- The Washington Times - Wednesday, July 9, 2003


Cable television rates rose faster than inflation last year, the Federal Communication Commission said in its annual report on the industry’s prices.

The FCC said the average consumer’s cable bill, including programming and equipment, rose by 8.2 percent during the 12 months ending last July, from $37.06 to $40.11. During the same period, the inflation rate was 1.5 percent.

But the commission also said that cable operators increased the number of channels they offered, meaning the cost per channel rose only 1.2 percent.

The FCC report, released Tuesday, found rates were lower in areas where two or more cable companies competed for customers. The average monthly charge in competitive areas was $37.84, compared with $40.26 for cable monopolies, a 6.4 percent difference.

During the past five years, cable rates rose an average of 7.1 percent annually. During the same period, the annual rate of inflation averaged 2.3 percent.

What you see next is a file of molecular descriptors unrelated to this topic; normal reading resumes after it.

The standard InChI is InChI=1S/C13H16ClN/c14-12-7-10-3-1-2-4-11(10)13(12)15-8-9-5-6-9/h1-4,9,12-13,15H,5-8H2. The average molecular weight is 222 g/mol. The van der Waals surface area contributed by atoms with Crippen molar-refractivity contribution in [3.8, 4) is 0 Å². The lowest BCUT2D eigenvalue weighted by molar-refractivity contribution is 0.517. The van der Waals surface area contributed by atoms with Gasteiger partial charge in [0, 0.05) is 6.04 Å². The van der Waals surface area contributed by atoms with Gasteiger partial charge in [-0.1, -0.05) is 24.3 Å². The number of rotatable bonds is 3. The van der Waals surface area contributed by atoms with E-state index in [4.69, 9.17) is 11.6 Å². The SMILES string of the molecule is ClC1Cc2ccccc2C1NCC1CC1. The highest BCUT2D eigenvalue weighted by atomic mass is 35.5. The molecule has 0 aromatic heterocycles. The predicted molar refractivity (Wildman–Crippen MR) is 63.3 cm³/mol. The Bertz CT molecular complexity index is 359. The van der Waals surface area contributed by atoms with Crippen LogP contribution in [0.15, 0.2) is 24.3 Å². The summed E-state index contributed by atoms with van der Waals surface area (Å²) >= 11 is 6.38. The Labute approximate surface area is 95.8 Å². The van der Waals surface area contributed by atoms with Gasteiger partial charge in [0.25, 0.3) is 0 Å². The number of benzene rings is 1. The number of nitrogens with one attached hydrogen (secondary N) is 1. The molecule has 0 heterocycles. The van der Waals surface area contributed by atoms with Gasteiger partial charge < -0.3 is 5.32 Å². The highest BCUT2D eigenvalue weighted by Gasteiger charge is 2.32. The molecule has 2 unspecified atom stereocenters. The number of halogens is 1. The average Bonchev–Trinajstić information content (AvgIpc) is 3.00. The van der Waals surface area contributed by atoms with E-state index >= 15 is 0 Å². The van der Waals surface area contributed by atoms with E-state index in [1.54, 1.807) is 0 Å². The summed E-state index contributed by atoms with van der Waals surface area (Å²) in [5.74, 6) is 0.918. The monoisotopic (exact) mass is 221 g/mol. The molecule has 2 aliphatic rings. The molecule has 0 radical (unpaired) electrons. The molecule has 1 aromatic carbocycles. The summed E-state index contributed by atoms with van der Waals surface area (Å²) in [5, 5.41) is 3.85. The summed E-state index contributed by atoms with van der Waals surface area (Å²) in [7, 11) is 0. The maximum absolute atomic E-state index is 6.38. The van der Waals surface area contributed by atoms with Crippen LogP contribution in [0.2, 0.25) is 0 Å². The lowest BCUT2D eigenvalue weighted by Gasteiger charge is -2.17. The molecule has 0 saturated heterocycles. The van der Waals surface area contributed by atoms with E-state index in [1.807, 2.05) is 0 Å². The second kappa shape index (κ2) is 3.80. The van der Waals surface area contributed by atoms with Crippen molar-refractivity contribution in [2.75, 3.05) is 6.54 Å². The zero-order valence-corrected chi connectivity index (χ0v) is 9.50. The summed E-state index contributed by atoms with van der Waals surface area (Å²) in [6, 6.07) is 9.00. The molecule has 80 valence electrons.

The industry’s trade association defended the price rises, saying they reflected the increased costs to operators, including technical improvements to cable systems, better customer service, new and improved channels, and additional services.

“Although cable prices have increased, cable consumers are also enjoying increased value for their entertainment dollar,” said Rob Stoddard, a spokesman for the National Cable and Telecommunications Association. “Compared with taking a family of four to a single movie, concert or professional sports event, a month of basic cable remains a superior entertainment value.”

Commissioner Michael Copps, one of two Democrats on the five-member FCC, dissented from the agency’s report. He said the FCC did not properly follow its congressional mandate to do a thorough analysis of cable rates.

For example, he said, the agency needed to audit cable companies to make sure the information they reported was accurate.

“When consumers keep getting hit in the pocketbook year after year, we must commit the resources necessary to gather the information so we can make informed decisions to ensure that consumers are protected,” Mr. Copps said.

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